Planners have been desperate to create volume off of singular platforms to drive theoretical economies of scale, yet if production volumes do not actually meet market demand for forecast volumes, and product must must discounted on the dealer-floor then the validity of the planning exercise has been futile and ultimately for the investor, value destroying.
[NB the case of the “tail wagging the dog” has been proven all too real throughout auto-industry history, as the economic requirement for volume becomes the determinant corporate driver, not the attuned understanding of the marketplace true demand type and levels. Instead, as we see with French industry and previously US industry, volumes simply increase a manufacturer's in-market pricing power].
On the LCV front Renault tends to lead EU sales given its broad-span product portfolio from B-segment CDVs (car derived vans) right up to its class 7 HGVs and sizable dealer network. But the core products are the Traffic and Master, this latter van seeing model replacement this year. Renault has also maintained its manufacturing JV with Opel, assembled in GM's Luton, UK plant, and also rebadges product for Nissan Europe. Presumably Ghosn will be expecting the LCV and Truck markets to rebound from their heavy lows prior to proper traction in passenger cars in line with the economic upturn; when it eventually arrives, and will be directing RCI to prime business & fleet buyers with attractive finance terms.
Given present EU market constraint, Renault is undeniably looking for additional volume from the EM regions.
Brazil is presently 'flat' due to its own economic constraint caused by depleted commodities exports so whilst awaiting return, which is largely related to Chinese materials demand. As such, Renault like others is required to 'cherry-pick' its regional investment bets with the BRIC region during this global lull.
Russia, previously a rapid growth country has witnessed a heavy economic and consumer demand slump, 2009 car sales 50% down YoY. Although Ghosn was put under pressure by Russian production partner AvtoVAZ, he rightly did not cave-in to demands for additional liquidity, even at the threat of Renault equity dilution.
India saw Renault's relatively arrival late compared to the Japanese and Germans, but since 2007 Renault formed its 1st Indian JV with TATA in assembly of old generation Trafic vans. A 2nd JV with Mahindra & Mahindra to produce the (Dacia) Logan in Nashik, Maharashtra (at 50,000 units pa) and has invested in Chennai (to produce 400,000 units pa). A 3rd JV with Bajaj regards the concept development of a low cost “1-Lakh” car to compete with TATA's Nano. Thus it has set a synergies based template for car, van and truck JV's, aiding both the technical development of its Indian domestic partners and provides market access for its own indigenously manufactured and imported vehicles. Critically, the Parisian Board will be closely watching India to maintain its growth path as the other BRIC nations falter or slow.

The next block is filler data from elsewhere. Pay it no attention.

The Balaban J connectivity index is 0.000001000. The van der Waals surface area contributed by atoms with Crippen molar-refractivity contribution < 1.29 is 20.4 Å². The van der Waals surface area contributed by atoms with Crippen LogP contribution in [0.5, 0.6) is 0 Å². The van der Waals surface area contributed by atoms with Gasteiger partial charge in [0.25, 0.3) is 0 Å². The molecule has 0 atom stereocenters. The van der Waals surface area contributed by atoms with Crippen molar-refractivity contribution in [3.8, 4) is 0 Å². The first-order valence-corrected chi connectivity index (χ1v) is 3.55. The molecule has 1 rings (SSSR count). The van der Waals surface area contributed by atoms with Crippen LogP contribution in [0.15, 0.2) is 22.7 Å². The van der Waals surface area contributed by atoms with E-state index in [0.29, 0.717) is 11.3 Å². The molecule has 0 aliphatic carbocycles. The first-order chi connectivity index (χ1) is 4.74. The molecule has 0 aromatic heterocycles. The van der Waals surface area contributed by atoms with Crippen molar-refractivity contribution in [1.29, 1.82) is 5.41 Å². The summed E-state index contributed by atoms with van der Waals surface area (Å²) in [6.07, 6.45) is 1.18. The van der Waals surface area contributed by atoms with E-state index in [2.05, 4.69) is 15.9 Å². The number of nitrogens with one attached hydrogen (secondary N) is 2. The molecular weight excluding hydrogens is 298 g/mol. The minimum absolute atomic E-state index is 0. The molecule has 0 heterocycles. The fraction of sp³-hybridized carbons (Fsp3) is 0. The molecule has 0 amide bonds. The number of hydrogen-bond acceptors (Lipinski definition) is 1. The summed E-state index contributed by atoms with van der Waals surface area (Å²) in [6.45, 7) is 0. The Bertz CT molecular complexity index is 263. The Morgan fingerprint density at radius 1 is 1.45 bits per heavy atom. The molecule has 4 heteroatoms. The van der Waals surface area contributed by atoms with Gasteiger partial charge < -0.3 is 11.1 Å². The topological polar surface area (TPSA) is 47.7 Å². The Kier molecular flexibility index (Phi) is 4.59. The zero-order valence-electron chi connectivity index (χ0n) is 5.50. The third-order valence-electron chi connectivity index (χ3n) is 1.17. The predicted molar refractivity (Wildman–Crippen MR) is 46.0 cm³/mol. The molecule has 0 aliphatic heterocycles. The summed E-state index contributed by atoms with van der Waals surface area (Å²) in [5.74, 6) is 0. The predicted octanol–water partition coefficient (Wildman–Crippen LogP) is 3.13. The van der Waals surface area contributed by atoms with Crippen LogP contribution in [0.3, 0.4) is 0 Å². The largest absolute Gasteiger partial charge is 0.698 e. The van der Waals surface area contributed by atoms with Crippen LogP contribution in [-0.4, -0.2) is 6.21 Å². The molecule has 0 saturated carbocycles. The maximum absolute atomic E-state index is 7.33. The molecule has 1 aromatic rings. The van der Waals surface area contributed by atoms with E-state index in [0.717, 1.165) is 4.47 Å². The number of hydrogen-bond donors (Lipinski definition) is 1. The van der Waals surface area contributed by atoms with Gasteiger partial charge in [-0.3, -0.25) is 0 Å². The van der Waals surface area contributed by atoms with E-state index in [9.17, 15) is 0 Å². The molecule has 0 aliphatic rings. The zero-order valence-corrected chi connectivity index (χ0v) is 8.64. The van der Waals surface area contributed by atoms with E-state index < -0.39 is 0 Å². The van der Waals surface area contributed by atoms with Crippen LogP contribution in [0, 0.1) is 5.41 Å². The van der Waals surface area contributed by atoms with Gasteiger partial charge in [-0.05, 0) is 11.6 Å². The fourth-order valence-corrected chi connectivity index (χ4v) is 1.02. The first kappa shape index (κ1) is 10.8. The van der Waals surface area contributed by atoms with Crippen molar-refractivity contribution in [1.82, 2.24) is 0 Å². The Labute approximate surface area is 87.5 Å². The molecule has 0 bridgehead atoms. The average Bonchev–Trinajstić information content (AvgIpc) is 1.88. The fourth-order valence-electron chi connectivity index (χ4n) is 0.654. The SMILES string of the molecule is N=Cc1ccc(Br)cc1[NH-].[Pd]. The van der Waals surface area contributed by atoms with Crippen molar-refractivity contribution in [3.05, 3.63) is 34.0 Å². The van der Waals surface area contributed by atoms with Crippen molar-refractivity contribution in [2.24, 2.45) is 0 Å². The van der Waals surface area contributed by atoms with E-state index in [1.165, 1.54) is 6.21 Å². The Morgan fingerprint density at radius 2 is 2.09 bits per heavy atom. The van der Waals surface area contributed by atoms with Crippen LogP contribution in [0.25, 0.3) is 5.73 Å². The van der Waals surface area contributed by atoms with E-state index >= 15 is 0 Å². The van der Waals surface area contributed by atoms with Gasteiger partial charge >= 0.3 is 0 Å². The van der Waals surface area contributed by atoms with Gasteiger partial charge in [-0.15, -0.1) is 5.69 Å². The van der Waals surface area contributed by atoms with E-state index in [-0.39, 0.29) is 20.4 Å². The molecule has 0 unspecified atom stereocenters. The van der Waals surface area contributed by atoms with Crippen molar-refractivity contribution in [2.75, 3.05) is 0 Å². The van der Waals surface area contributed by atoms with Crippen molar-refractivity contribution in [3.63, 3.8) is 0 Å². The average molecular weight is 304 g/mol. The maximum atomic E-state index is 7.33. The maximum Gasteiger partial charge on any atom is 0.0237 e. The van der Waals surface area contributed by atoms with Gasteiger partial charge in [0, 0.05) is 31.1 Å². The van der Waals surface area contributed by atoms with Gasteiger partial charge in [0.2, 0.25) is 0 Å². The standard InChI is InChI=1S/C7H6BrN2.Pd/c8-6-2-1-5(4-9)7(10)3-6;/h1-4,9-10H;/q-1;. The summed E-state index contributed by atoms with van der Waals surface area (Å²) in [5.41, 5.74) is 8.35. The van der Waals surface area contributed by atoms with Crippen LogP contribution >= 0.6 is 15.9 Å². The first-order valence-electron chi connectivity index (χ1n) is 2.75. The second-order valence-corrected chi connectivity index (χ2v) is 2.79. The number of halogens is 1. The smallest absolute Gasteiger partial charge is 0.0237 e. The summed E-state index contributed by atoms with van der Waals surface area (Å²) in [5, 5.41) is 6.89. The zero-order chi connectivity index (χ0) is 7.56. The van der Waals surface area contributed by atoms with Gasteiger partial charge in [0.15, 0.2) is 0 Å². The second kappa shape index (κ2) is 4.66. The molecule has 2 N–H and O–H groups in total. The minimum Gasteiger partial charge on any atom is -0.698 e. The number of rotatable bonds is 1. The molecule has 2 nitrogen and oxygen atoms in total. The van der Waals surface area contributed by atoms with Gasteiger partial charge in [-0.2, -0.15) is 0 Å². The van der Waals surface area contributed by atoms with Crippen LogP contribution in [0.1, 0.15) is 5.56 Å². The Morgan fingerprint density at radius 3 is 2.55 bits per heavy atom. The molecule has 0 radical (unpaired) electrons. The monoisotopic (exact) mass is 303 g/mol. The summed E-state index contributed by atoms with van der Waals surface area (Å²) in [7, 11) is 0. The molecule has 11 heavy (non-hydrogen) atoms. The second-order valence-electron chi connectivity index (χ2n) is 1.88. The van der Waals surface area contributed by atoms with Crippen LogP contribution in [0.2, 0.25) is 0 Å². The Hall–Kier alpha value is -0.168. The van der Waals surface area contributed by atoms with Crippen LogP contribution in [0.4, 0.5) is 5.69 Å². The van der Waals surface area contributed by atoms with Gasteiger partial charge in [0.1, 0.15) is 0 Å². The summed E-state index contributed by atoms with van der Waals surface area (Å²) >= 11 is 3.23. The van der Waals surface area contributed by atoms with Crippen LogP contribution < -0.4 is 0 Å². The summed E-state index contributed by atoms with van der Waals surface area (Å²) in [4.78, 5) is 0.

China, and the Dongfeng-Renault relationship ran into trouble in mid 2009 after supposed Renault product defect problems. The original planned production plant in Huadu, Guangzhou City has been handed to Dongfeng-Nissan, probably to enable Nissan to maintain its sales lead. Although Renault cars will also be built there in realistically relatively limited numbers. Although Renault has been present in China for some time - though not as long as PSA - the ongoing capacity constraint regards domestic production leaves the company at a severe disadvantage compared to other, far better market-engrained western competitors, and so has in effect to catch-up with EU peers like the almost iconic VW (and sub-brands) and GM and late arriving but quickly established Japanese.
Thus for the present, although Renault may gain a larger share of the shrunken EU cake in the short term, it seems that Renault's primary BRIC focus is set upon India.
2. “Extraction of alliance synergies”
A decade since formation of the Nissan alliance and synergies have undoubtedly been captured, these opportunities creating challenges of their own both in-house and externally in the markeplace – everything from the previously mentioned operational problems of Nissan product quality defects through to at a strategic level the avoidance of product clash in regions and segments. But overall the alliance template created has worked inside the corporation's twin organisations, culture clashes largely avoided and efficiencies created.
Such lessons learnt though on a smaller scale, and the organisation of management inter-faces somewhat different, should serve the Avtovaz, TATA, Mahindra, Baja alliances and in time develop influence at corporate and perhaps political levels at Dongfeng & the regional PRC Administration.
In short Renault is having to create an evolved corporate template that is perhaps best described as a halfway house between its Nissan experience and that of smaller-scale regional partnerships such as Oyak-Renault in Turkey, or IDRO-Renault in Iran.